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R.E.M. insist that there is an underlying message to this song. It is about becoming involved in the places you live and work. This can be seen in the video, where people are seen doing things like recycling. Michael Stipe told Q magazine in 1992: "It's about making decisions and actually living your life rather than letting it happen. It surprises me when I walk by a parking lot and I've been walking by that parking lot for eight years but, for the first time, I look at it and say, My God! There's a parking lot! and I wonder why, for eight years, I've chosen not to look at it."
This originated when guitarist Peter Buck came up with what he thought was a stupid guitar riff. Lead singer Michael Stipe recognized the stupidity of the song and tried to write equally stupid lyrics.
Elaborating on the simplicity/stupidity of the song, Buck said in 1994: "We'll write something that's really complicated, where it changes keys in the bridge and there's these really interesting modulations and there's these great harmonies, but nobody ever notices that! You give them something like 'Stand,' where it's dumb-head plow-that-riff there, and... Not that we're going for the idiot audience or anything, but I like that kind of stuff too. The Ramones write the best songs in the world. It's all one song, but it's a great song. Some of those old Velvet Underground records have two chords on 'em."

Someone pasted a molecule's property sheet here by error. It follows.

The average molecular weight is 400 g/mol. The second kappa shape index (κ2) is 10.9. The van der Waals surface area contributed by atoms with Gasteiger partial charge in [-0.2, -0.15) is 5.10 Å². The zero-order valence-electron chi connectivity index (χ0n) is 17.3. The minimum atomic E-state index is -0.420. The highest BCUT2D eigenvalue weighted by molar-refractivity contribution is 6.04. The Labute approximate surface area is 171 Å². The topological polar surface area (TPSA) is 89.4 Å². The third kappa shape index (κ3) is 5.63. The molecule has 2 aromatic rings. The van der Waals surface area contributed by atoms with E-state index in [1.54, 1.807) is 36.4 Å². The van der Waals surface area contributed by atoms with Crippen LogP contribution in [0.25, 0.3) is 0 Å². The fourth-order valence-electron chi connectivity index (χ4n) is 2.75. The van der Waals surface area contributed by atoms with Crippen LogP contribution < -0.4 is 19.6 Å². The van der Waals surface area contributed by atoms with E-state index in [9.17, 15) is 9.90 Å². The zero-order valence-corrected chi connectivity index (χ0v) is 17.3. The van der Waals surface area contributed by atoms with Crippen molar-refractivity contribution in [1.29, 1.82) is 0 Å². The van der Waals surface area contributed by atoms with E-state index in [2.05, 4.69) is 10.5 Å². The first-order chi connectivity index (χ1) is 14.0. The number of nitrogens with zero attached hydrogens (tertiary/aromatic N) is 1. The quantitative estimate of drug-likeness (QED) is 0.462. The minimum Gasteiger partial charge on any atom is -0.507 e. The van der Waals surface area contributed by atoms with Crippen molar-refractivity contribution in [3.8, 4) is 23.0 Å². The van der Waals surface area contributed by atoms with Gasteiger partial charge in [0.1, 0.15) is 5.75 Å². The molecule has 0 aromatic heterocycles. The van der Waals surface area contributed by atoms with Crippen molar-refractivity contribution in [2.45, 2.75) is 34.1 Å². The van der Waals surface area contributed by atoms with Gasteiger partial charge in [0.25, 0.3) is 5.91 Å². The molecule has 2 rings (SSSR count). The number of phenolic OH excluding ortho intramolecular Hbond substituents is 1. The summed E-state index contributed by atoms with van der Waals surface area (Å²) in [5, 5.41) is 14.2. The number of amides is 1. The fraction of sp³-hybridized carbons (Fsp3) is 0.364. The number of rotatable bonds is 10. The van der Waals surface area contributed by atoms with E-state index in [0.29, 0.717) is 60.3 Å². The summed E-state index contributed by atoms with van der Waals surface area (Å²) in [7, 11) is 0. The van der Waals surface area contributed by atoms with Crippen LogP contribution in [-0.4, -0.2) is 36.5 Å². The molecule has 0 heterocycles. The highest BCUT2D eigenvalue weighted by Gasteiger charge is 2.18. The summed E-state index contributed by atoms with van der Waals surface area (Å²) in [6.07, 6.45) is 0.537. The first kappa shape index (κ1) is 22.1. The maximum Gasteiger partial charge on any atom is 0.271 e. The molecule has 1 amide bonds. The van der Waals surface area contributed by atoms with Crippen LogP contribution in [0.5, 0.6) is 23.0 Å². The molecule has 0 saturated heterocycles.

Buck used a wah-wah pedal on this because he felt it's an overused and stupid effect, which would add to the dumb feeling of the song.
This was used as the theme song to the TV show Get A Life, starring comedian Chris Elliot. R.E.M. agreed to it before ever seeing the show because they loved the phrase "Get a Life." The show was on Fox and didn't last long, probably because it was ahead of its time.
The single was released with different B-sides. In the United States, it came with the instrumental "Memphis Train Blues." In Europe, the song was accompanied by a cover of the Ohio Players' hit "Skin Tight."
"Weird Al" Yankovic did a parody of this called "Spam." (thanks, T.R. - South Bend, IN)
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